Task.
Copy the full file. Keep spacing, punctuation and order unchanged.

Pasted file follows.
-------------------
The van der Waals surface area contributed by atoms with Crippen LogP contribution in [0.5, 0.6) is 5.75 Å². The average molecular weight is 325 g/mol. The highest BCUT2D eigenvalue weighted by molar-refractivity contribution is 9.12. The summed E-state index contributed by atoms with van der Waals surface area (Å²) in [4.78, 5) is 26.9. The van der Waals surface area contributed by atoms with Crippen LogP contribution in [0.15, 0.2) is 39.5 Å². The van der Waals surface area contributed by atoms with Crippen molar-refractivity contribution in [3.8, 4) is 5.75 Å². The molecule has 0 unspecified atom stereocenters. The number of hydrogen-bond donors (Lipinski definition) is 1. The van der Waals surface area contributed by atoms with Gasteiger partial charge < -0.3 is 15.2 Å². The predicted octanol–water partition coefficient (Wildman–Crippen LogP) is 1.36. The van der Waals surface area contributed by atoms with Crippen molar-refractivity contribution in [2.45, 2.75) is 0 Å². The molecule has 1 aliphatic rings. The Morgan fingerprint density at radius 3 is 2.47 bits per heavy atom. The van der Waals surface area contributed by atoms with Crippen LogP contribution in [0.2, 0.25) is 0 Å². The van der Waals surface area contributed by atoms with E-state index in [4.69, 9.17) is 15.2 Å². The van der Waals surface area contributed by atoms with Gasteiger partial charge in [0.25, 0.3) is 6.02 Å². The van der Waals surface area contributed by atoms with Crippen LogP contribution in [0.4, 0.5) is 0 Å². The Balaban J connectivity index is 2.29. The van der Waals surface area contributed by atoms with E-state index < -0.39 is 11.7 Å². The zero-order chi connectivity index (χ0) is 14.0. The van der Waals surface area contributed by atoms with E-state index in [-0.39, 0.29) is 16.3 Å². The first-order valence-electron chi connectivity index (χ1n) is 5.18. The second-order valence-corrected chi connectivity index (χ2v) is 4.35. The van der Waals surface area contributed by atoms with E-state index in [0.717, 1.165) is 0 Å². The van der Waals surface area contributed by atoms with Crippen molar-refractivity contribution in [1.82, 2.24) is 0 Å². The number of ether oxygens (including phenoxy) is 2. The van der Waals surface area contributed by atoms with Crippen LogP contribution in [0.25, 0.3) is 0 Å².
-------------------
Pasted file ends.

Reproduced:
The van der Waals surface area contributed by atoms with Crippen LogP contribution in [0.5, 0.6) is 5.75 Å². The average molecular weight is 325 g/mol. The highest BCUT2D eigenvalue weighted by molar-refractivity contribution is 9.12. The summed E-state index contributed by atoms with van der Waals surface area (Å²) in [4.78, 5) is 26.9. The van der Waals surface area contributed by atoms with Crippen LogP contribution in [0.15, 0.2) is 39.5 Å². The van der Waals surface area contributed by atoms with Crippen molar-refractivity contribution in [3.8, 4) is 5.75 Å². The molecule has 0 unspecified atom stereocenters. The number of hydrogen-bond donors (Lipinski definition) is 1. The van der Waals surface area contributed by atoms with Gasteiger partial charge < -0.3 is 15.2 Å². The predicted octanol–water partition coefficient (Wildman–Crippen LogP) is 1.36. The van der Waals surface area contributed by atoms with Crippen molar-refractivity contribution in [2.45, 2.75) is 0 Å². The molecule has 1 aliphatic rings. The Morgan fingerprint density at radius 3 is 2.47 bits per heavy atom. The van der Waals surface area contributed by atoms with Crippen LogP contribution in [0.2, 0.25) is 0 Å². The van der Waals surface area contributed by atoms with E-state index in [4.69, 9.17) is 15.2 Å². The van der Waals surface area contributed by atoms with Gasteiger partial charge in [0.25, 0.3) is 6.02 Å². The van der Waals surface area contributed by atoms with Crippen LogP contribution in [0.4, 0.5) is 0 Å². The Balaban J connectivity index is 2.29. The van der Waals surface area contributed by atoms with E-state index < -0.39 is 11.7 Å². The zero-order chi connectivity index (χ0) is 14.0. The van der Waals surface area contributed by atoms with E-state index in [-0.39, 0.29) is 16.3 Å². The first-order valence-electron chi connectivity index (χ1n) is 5.18. The second-order valence-corrected chi connectivity index (χ2v) is 4.35. The van der Waals surface area contributed by atoms with E-state index in [0.717, 1.165) is 0 Å². The van der Waals surface area contributed by atoms with Crippen molar-refractivity contribution in [1.82, 2.24) is 0 Å². The number of ether oxygens (including phenoxy) is 2. The van der Waals surface area contributed by atoms with Crippen LogP contribution in [0.25, 0.3) is 0 Å².